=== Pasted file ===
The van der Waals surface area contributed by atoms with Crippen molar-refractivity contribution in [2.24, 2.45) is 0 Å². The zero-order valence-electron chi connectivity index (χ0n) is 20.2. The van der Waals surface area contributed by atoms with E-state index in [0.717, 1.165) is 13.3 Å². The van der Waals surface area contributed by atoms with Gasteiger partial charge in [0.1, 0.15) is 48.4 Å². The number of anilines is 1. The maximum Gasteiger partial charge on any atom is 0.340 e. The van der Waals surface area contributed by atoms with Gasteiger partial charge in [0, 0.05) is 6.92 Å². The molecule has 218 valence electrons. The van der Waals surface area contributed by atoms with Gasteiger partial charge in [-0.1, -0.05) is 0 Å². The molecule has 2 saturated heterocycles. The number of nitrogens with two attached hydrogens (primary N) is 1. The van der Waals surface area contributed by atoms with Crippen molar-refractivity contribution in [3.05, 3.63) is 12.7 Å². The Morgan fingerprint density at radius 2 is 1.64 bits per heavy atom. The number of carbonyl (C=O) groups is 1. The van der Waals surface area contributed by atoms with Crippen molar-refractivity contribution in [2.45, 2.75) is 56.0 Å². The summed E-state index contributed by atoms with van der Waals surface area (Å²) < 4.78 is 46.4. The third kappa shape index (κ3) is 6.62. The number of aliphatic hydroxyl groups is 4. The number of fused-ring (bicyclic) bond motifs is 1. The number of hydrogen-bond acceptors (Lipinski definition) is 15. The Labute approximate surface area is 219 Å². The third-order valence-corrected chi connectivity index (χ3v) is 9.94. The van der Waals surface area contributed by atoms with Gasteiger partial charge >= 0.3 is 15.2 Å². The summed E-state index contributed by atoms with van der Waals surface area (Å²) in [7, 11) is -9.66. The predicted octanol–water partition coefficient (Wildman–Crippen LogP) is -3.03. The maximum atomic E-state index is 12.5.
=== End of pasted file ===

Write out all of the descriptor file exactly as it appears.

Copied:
The van der Waals surface area contributed by atoms with Crippen molar-refractivity contribution in [2.24, 2.45) is 0 Å². The zero-order valence-electron chi connectivity index (χ0n) is 20.2. The van der Waals surface area contributed by atoms with E-state index in [0.717, 1.165) is 13.3 Å². The van der Waals surface area contributed by atoms with Gasteiger partial charge in [0.1, 0.15) is 48.4 Å². The number of anilines is 1. The maximum Gasteiger partial charge on any atom is 0.340 e. The van der Waals surface area contributed by atoms with Gasteiger partial charge in [0, 0.05) is 6.92 Å². The molecule has 218 valence electrons. The van der Waals surface area contributed by atoms with Gasteiger partial charge in [-0.1, -0.05) is 0 Å². The molecule has 2 saturated heterocycles. The number of nitrogens with two attached hydrogens (primary N) is 1. The van der Waals surface area contributed by atoms with Crippen molar-refractivity contribution in [3.05, 3.63) is 12.7 Å². The Morgan fingerprint density at radius 2 is 1.64 bits per heavy atom. The number of carbonyl (C=O) groups is 1. The van der Waals surface area contributed by atoms with Crippen molar-refractivity contribution in [2.45, 2.75) is 56.0 Å². The summed E-state index contributed by atoms with van der Waals surface area (Å²) < 4.78 is 46.4. The third kappa shape index (κ3) is 6.62. The number of aliphatic hydroxyl groups is 4. The number of fused-ring (bicyclic) bond motifs is 1. The number of hydrogen-bond acceptors (Lipinski definition) is 15. The Labute approximate surface area is 219 Å². The third-order valence-corrected chi connectivity index (χ3v) is 9.94. The van der Waals surface area contributed by atoms with Gasteiger partial charge >= 0.3 is 15.2 Å². The summed E-state index contributed by atoms with van der Waals surface area (Å²) in [7, 11) is -9.66. The predicted octanol–water partition coefficient (Wildman–Crippen LogP) is -3.03. The maximum atomic E-state index is 12.5.